Discussion on the significance of the Paranthropus lineage in Hominid evolution

Posted way back in 2007!


This essay will look at the ways in which the hominid fossil record is interpreted, and the effects that the existence of a sister lineage to our own lineage has on those interpretations, specifically the sister lineage that is Paranthropus. Discussion begins with a focus on the various proposed phylogenies of the Paranthropus clade, and its relationship with associated hominid taxa. This is accompanied by some of the general problems and issues associated with determining phylogenetic relationships from the fossil record. This is followed by a discussion on the likely modes of evolution and evolutionary change that have been occurring in hominid evolution throughout the Pliocene and Pleistocene. A short discussion then takes place on the relevance of ecological theories such as the competitive exclusion principle in discussions on hominid evolution. The final chapters discuss the various theoretical and philosophical implications of the existence of the Paranthropus clade on the general perceptions and interpretations of hominid evolution and its modes thereof.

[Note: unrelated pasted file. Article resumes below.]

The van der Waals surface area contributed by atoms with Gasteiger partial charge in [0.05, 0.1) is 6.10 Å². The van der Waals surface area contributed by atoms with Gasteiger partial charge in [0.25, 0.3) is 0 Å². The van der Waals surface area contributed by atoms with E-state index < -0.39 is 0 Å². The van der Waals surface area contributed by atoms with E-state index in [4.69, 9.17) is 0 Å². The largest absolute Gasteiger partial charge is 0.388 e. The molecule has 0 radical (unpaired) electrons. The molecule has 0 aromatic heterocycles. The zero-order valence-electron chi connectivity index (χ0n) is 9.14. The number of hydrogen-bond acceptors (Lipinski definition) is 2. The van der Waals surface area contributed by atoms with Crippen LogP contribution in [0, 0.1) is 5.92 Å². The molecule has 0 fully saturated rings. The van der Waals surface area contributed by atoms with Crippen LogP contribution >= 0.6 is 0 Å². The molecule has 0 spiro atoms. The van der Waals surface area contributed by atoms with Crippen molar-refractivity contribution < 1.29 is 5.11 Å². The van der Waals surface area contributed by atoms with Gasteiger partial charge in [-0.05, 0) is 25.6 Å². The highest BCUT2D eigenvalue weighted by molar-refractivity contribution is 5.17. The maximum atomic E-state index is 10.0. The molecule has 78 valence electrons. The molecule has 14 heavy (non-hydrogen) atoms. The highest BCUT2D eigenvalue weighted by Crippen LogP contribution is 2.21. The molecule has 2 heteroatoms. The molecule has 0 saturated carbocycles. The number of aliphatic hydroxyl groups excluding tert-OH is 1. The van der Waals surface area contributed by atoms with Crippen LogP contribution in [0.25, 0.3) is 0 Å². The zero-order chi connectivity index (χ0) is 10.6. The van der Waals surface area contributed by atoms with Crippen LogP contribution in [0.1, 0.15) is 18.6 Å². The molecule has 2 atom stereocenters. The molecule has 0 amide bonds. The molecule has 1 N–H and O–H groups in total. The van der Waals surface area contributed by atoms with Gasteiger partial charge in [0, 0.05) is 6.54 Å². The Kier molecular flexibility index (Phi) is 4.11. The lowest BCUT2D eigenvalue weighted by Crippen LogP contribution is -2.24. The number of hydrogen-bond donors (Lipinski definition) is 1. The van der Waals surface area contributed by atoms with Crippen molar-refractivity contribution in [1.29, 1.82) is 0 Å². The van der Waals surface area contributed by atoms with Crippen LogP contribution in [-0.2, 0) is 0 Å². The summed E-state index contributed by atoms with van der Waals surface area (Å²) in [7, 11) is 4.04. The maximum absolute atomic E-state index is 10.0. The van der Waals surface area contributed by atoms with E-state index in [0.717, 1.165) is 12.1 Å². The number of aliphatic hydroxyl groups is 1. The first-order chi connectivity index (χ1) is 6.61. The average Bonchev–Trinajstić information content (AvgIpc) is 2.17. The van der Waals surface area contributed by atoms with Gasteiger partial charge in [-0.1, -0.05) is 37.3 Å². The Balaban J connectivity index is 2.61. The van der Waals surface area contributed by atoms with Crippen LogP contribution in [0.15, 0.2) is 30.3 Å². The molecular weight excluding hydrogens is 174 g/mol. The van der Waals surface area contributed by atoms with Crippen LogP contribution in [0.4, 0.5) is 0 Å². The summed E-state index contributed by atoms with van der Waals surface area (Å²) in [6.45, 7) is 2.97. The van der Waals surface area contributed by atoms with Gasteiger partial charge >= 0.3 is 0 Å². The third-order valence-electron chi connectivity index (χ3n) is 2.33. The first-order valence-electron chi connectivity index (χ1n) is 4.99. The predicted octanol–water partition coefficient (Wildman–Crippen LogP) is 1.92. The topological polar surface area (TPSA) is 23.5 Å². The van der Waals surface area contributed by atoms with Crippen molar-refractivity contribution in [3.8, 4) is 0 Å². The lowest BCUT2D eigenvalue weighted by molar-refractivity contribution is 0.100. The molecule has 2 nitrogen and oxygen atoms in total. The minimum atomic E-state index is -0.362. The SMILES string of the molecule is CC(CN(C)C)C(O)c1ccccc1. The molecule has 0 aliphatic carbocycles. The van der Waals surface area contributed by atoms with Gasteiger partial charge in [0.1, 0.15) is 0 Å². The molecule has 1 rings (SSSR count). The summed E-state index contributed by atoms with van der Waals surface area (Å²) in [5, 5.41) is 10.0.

The phylogeny of the early hominids discovered in South and East Africa is uncertain. To use the term Paranthropus to describe the robust Australopithecines presupposes the monophyleticism of the robust Australopithecine species, as correct taxonomic nomenclature requires genera to be monophyletic (Strait, Grine et al.: 1997: 18, Kemp: 1999: 53). However throughout this paper we will use the term Paranthropus to refer to the robust Australopithecines for convenience, but this is not meant as a presupposition of the monophyleticism of the robust Australopithecines.